Small Woodland Owners' Group

Weeding out Silver Birch

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Postby Catweazle » Wed Aug 04, 2010 8:27 pm

Stephen1, firstly - thanks for some very useful posts, you clearly know your trees.

I agree about leaving some Silver Birch, but not as a squirrel bait, I'd leave it for use as kindling because it burns fast and hot - great for lighting the heavier woods like Oak and Hornbeam.

I haven't seen much silver birch damage this year, the FC man commented on it un-prompted, proof that a sustained shooting policy really does work.

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Postby Twybill » Thu Aug 05, 2010 10:39 am


I think most of our woods are overstocked with trees and the distance apart of Oaks could quite easily be 100 foot. You ask what growth form these trees would have and I would suggest that large spreading crowns and side branches would result. There is nothing wrong with brambles as these provide a nursery for trees to germinate and a microclimate which is better than tree tubes. Brambles are great for smothering dense grass and this provides a tilth ideal for tree seeds. Where the brambles are bothering a sapling they can easily be trampled down until the tree gets away.

Not everyone owns a wood purely for the amount of timber that can be got out. For those whose interest is the wildlife and a timber crop, then an open grown woodland can provide for all needs. I am just suggesting that for newcomers, there are other ways to manage a wood in which grey squirrels can be kept at bay and the fruit picking in late summer is an added bonus. With large distances between the 'standards' there is plenty of light and room for brambles, coppice and pollards, as well as butterflies and nesting birds.

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Postby Stephen1 » Thu Aug 05, 2010 8:27 pm

Oh dear Twybill - I have clearly explained myself so poorly that you have misunderstood my position to a large extent.

My interest in woodland is in many ways focused not so much on the obvious part - the trees- but on the woodland groundflora. The position with brambles is very complicated, and there are very many factors involved that are very specific to individual sites.

On the whole though I think, from my perspective, it would be a mistake to manage a woodland as you suggest. The negative impact on the groundflora would be too great - and consequently also on the specialist invertebrates that were unique to those plant communities.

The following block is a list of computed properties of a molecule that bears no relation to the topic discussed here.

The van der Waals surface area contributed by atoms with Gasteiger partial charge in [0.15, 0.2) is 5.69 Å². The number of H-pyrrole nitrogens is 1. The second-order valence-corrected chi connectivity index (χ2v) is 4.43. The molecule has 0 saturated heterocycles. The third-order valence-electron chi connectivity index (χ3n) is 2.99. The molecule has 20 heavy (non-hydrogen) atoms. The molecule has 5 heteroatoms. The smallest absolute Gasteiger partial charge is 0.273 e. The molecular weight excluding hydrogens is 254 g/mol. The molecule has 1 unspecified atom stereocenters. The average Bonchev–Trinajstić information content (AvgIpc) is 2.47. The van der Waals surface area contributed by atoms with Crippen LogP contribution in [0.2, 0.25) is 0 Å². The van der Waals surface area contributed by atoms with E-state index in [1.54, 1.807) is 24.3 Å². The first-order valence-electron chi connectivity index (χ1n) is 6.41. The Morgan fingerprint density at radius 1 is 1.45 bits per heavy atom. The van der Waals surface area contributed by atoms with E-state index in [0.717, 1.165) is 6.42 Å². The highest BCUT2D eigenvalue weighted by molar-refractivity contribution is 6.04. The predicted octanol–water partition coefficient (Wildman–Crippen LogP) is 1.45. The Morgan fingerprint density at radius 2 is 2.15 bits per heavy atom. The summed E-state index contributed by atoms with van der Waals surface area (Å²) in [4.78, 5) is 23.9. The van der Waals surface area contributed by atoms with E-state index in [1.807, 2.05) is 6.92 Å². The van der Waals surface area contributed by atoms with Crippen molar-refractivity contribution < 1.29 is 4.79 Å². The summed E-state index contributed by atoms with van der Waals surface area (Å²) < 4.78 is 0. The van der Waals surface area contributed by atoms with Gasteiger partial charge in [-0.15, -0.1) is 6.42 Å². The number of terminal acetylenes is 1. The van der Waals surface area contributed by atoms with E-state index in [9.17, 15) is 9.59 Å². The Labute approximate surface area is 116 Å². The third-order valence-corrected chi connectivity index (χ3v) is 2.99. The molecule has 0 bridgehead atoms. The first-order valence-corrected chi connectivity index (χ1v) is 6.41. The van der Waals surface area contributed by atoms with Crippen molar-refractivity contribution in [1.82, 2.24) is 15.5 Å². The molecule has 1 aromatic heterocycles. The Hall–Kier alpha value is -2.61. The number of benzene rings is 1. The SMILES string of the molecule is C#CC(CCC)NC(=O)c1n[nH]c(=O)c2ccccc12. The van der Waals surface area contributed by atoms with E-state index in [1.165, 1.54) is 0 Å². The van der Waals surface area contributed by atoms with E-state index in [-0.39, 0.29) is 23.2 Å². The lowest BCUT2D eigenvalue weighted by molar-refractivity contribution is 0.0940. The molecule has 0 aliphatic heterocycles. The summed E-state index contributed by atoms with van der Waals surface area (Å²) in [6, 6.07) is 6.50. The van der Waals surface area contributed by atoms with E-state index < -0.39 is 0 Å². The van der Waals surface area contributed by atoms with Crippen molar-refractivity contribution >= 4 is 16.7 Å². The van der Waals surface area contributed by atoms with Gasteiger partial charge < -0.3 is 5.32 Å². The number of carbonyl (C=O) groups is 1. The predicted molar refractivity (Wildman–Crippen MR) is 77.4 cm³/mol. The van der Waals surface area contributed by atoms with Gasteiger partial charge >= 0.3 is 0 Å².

It's true brambles are very valuable - good protected nest sites, nectar/pollen and in certain light levels (depending on the canopy) bramble also, as you suggest, can provide good protected regeneration sites for trees (but watch out for the vole years! - ringbarking the young trees at the base whilst protected from predators by the brambles).

I believe a woodland where trees where maintained so far apart that squirrels were unable to jump from the canopy of one to another, and with a ground flora dominated by the sort of very vigorous bramble that would grow under such a permanently open canopy (which I accept would prevent squirrels crossing the ground) wouldn't allow for any of my prejudices about woodland from a conservation or production point of view to be fulfilled.

But each to their own!

I note your coment "Not everyone owns a wood purely for the amount of timber that can be got out." Just over 150acres of our woodland is worked with purely from a conservation point of view, with no intention of production now or in the future. I absolutley accept the continued management (coppicing, selective felling etc.) of our ancient woodlands, in terms of them being maintained as the cultural monuments / artefacts they are (As advocated by Oliver Rackham), but my own perspective is one of "Future natural wildwood" (more in the style of George Peterken - or at least as one of the approachs he would suggest as appropriate in certain specific circumstances).

I think we're probably best agreeing to disagree!

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Postby Twybill » Thu Aug 05, 2010 10:40 pm

Hi Stephen1

Actually I do agree with you that in a flower rich woodland brambles would not be welcome. In my own wood there isn't that problem because the only ground flora previously was wavy hair grass and creeping soft grass before I increased the light levels. From a fairly bleak start, brambles, hogweed and many other plants are now creeping in. I do clear the brambles in rotation and then I seem to get raspberries! It just serves to illustrate all our woodlands are different and the value of exchanging ideas.

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Postby Henrietta » Tue Aug 10, 2010 8:43 am

We have just spent the weekend camping in the woods. My daughter decided to sleep in a tent on top of the Landrover, and she noticed hundreds of honey bees in the canopy of the Silver Birch. We lost our small colony of bees last winter, but the new colony has done really well, and they are obviously finding the Birch useful.

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